Platelet-Derived Growth Factor (PDGF) receptors (PDGFRs) were in 1994 firstly shown to be expressed in cells within Epi Retinal Membranes (ERMs) from patients with Proliferative Vitreoretinopathy (PVR) [1]. PVR is a fibrotic eye disease, which develops at a rate of 5-10% after surgery correction of a retinal detachment [2-4] and occurs at a rate of 40-60% after open ocular trauma [5,6]. In the PVR pathogenesis retinal cells including Retinal Pigment Epithelial (RPE) cells lodged in the vitreous after retinal repairing surgery or mechanistic retinal damage from Epi-or sub-Retinal Membranes (ERMs) after their proliferation, Epithelial-Mesenchymal Transition (EMT), migration and secretion of extracellular matrix [3,7]. The tracking force of the ERMs causes retinal detachment [8]. At present there is no approved medicine for this eye disease [9]; the only treatment option with the surgery leads to the poor sight recovery [10,11]. Therefore, it is urgent to develop a pharmacological approach for the therapy of PVR.

In the PDGFR family the products of two genes PDGFRA and PDGFRB can form three dimers: PDGFRaa, PDGFRaβ and PDGFRββ, which are Receptor Tyrosine Kinases (RTKs) [12]. There are activated PDGFRa and PDGFRβ in ERMs from PVR patients [13], and in the ERMs there are a variety of cell types including RPE cells, glial cells, fibroblasts and macrophages [8,14]. The PDGF family contains five protein members: PDGF-AA, -BB, -AB, -CC and -DD, which are produced by four genes: PDGFA, PDGFB, PDGFC and PDGFD. Notably, while PDGF-AA is a specific ligand for PDGFRaa, PDGF-BB can bind all the PDGFR dimers: PDGFRaa, -aβ and -β. In addition, PDGF-CC resembling PDGF-AB can bind to PDGFRaa and -aβ, whereas PDGF-DD can bind to PDGFRββ with a strong affinity, but to PDGFRa with a weak affinity [15,16].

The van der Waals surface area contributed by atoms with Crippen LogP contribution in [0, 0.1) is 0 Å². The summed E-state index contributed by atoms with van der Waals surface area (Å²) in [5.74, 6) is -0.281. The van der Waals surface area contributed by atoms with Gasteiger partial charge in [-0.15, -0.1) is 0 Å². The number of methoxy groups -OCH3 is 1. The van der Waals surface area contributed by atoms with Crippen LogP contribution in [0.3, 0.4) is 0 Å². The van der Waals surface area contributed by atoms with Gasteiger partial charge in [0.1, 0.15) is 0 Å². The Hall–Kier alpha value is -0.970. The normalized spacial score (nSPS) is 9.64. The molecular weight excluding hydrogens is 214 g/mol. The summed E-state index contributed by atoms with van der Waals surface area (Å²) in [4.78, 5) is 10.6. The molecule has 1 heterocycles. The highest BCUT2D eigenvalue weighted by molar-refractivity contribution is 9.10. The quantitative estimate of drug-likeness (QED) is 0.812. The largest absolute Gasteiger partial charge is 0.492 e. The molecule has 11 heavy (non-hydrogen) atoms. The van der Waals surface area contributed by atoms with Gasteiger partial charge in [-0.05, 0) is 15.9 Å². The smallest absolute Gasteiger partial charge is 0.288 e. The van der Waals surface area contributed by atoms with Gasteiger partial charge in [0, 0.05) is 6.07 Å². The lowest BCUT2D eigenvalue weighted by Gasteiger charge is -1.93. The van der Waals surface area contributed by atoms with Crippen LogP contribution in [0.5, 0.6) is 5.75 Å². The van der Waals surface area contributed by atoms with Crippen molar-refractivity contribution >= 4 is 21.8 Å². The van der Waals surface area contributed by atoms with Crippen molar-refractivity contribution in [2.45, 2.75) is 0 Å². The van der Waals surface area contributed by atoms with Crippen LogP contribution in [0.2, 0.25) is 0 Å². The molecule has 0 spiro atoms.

Traditionally, binding of a ligand (e.g., PDGF) specifically to a RTK (e.g., PDGFR) induces the RTK’s dimerization and conformation change, leading to activation of its intracellular kinase domain that phosphorylates itself at a number of tyrosine sites. Subsequently, the phosphorylated tyrosine can be bound by intracellular enzymes with a Src Homology (SH)2 domain, for instance, Src, and adaptors including a p85 regulatory subunit of Phosphorinositide 3-Kinases (PI3K) [16-18]. As a consequence, the extracellular signal is transduced to a variety of intracellular enzymatic activation including the signaling pathway of PI3K/Akt. As a serine and threonine kinase, Akt plays an essential role in numerous cellular events including cell growth, survival, dedifferentiation, motility, and metabolism [19,20]. Up-regulation of Akt activity is strongly associated with a number of human diseases including cancer [17,21] and PVR [22-25].

In addition, PDGFRa could be activated indirectly via an intracellular route of Reactive Oxygen Species (ROS) and Src Family Kinases (SFKs) [24,26]. Here, ROS comes from Rac GTPases–regulated Nicotinamide Adenine Dinucleotide Phosphate (NADPH) oxidase [27] and mitochondria due to the decreased autophagy [25]. That is, growth factors outside the PDGF family (non-PDGFs) are able to activate the pathway of PDGFRa/PI3K/Akt/mTORC1 (mammalian target of rapamycin complex 1), resulting in a reduction in autophagy [25]. This module of action has been demonstrated using fibroblasts derived from genetically modified mouse embryos [25,28]; that is, indirect activation of PDGFRa via an intracellular route of ROS/SFKs contributes to the development of PVR [23,29].